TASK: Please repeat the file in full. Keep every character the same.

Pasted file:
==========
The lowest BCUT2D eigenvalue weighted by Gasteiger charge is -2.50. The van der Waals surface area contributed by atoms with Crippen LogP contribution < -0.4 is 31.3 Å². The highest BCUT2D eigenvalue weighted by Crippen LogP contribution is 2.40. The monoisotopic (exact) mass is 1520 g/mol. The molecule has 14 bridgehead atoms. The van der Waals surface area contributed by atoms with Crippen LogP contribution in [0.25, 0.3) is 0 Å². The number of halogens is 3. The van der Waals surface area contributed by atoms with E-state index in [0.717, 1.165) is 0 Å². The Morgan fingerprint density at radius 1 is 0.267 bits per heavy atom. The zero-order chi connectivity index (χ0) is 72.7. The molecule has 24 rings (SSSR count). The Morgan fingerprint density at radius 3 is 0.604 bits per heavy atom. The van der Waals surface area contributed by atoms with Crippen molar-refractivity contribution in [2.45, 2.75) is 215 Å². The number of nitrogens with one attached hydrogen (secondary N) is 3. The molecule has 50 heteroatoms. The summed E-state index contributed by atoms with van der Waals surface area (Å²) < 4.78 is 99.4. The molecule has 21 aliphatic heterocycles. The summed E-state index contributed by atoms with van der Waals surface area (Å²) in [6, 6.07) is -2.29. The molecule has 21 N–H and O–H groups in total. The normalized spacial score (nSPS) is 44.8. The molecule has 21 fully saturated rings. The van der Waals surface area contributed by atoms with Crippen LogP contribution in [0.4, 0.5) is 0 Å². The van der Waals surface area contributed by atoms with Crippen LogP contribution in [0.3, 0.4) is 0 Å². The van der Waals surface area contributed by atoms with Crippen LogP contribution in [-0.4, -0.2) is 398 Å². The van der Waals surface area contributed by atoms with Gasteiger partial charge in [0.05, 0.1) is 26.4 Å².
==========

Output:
The lowest BCUT2D eigenvalue weighted by Gasteiger charge is -2.50. The van der Waals surface area contributed by atoms with Crippen LogP contribution < -0.4 is 31.3 Å². The highest BCUT2D eigenvalue weighted by Crippen LogP contribution is 2.40. The monoisotopic (exact) mass is 1520 g/mol. The molecule has 14 bridgehead atoms. The van der Waals surface area contributed by atoms with Crippen LogP contribution in [0.25, 0.3) is 0 Å². The number of halogens is 3. The van der Waals surface area contributed by atoms with E-state index in [0.717, 1.165) is 0 Å². The Morgan fingerprint density at radius 1 is 0.267 bits per heavy atom. The zero-order chi connectivity index (χ0) is 72.7. The molecule has 24 rings (SSSR count). The Morgan fingerprint density at radius 3 is 0.604 bits per heavy atom. The van der Waals surface area contributed by atoms with Crippen molar-refractivity contribution in [2.45, 2.75) is 215 Å². The number of nitrogens with one attached hydrogen (secondary N) is 3. The molecule has 50 heteroatoms. The summed E-state index contributed by atoms with van der Waals surface area (Å²) < 4.78 is 99.4. The molecule has 21 aliphatic heterocycles. The summed E-state index contributed by atoms with van der Waals surface area (Å²) in [6, 6.07) is -2.29. The molecule has 21 N–H and O–H groups in total. The normalized spacial score (nSPS) is 44.8. The molecule has 21 fully saturated rings. The van der Waals surface area contributed by atoms with Crippen LogP contribution in [0.4, 0.5) is 0 Å². The van der Waals surface area contributed by atoms with Crippen LogP contribution in [0.3, 0.4) is 0 Å². The van der Waals surface area contributed by atoms with Crippen LogP contribution in [-0.4, -0.2) is 398 Å². The van der Waals surface area contributed by atoms with Gasteiger partial charge in [0.05, 0.1) is 26.4 Å².